Dots

Dots

A line is really just a number of dots that become a line. Eyes scan along lines, which provide direction and movement—a crease of a mouth, a bent knee. Different types of lines can create alternate feelings and responses due to the enhancement of perspective and depth—an arm around a waist, chin tilted. A shape then is just a space enclosed by lines, a nose hungrily pressed against a cheek. Shapes that are perceived as having depth create forms, like two bodies naturally intertwined. Therefore, forms are just shapes in relation to each other, next to each other perhaps, whispering.

Staring at a photograph, you can dissect it by forms, then divide by their shapes, narrow in on the lines, and it all just becomes a cluster of dots. Until you zoom out almost out of focus, or blink. You recognize the figure, against the background, and the dots are now a complete visual space, transporting you back to those beautiful teeth and sturdy jaw. You feel it in your gut, a neurochemical attack. You notice the contrast and the relationship of different elements. Harmonious and expected, like those jello molds with the chunky fruit. You cannot decide whether to focus on the darkness or the lightness. Is it fruit with jello, or jello with fruit?

Those elements are the building blocks of the tone. Color gradients are clustered meticulously—or haphazardly—pink lips on a cuff. Some colors can have the same tone, and like colors can have different tones, skin on skin, world beneath world. Colors create responses, connect, yet some are hard to look at, or get ignored. Like the distant lights through the window, proving there was life outside of that embrace. Texture is also important. Texture is the character of the forms-a rumpled blouse, or socks gathering in a native scrunch around the ankle. Different textures allow for distinctive looks and feels, like the unruliness of freshly washed hair. There is also a certain practicality of texture—revealing certain intentions.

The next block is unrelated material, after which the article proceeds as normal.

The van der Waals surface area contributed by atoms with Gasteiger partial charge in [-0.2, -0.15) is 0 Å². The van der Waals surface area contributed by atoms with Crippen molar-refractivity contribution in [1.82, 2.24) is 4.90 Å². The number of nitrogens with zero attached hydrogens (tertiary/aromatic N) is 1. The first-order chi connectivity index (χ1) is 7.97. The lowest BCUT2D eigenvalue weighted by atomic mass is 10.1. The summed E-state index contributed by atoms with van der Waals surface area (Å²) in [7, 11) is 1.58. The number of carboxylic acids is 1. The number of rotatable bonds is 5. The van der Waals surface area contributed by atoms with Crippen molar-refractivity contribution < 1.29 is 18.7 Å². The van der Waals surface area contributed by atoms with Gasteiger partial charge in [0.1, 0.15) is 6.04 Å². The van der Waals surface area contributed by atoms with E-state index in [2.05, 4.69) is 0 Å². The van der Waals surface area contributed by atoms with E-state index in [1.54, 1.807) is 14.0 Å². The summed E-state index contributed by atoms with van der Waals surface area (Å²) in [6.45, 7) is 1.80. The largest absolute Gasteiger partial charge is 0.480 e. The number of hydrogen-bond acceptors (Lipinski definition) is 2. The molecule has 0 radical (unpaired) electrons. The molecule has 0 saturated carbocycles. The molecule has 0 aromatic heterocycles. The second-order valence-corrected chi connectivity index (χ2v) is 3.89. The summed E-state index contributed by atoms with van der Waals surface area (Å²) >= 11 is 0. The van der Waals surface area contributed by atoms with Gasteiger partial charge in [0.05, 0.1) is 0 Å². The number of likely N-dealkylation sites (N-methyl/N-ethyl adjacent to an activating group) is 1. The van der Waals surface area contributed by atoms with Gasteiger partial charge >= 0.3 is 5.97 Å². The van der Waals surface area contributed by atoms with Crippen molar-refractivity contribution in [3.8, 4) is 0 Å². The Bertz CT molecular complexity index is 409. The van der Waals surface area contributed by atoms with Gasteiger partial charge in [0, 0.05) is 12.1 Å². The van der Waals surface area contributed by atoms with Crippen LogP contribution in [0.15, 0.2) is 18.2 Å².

Then there is this idea of hierarchy, of the various dominance of shapes and colors. The shadow on the wall, a block of a figure forming a monstrous pinky in the air, filled with power and want. The inclusion of or the lack of symmetry—arm above the head, body exposed—is also telling. Exposed but not untaken, a strong palm burrowing into a ribcage. The abstract, almost hidden details are captivating. Then you blink again, out of habit, and puff your cheeks with a robust sigh. The perception of the image changes, a different discourse has begun. Intimate assumptions have transpired into a patient endurance of forgetting. A chair may still be a chair with or without anybody in it, but you never even noticed that the couch was plaid.

That strangely flattened face, eyes set curiously close together, has a different meaning now. Observing from a new angle, and more importantly from a fresh time, you renounce the claim. Sparse and well used, the photograph you stare at may be all you have left, once reminiscent of robust laughter and fleeting amusement. What is that saying? that we gain control by letting go, or we win through surrender. So life goes on, diffidently, and you choose to see just a series of dots and stuff the photo back into its hiding place. Until something moves you to confront the dots again.

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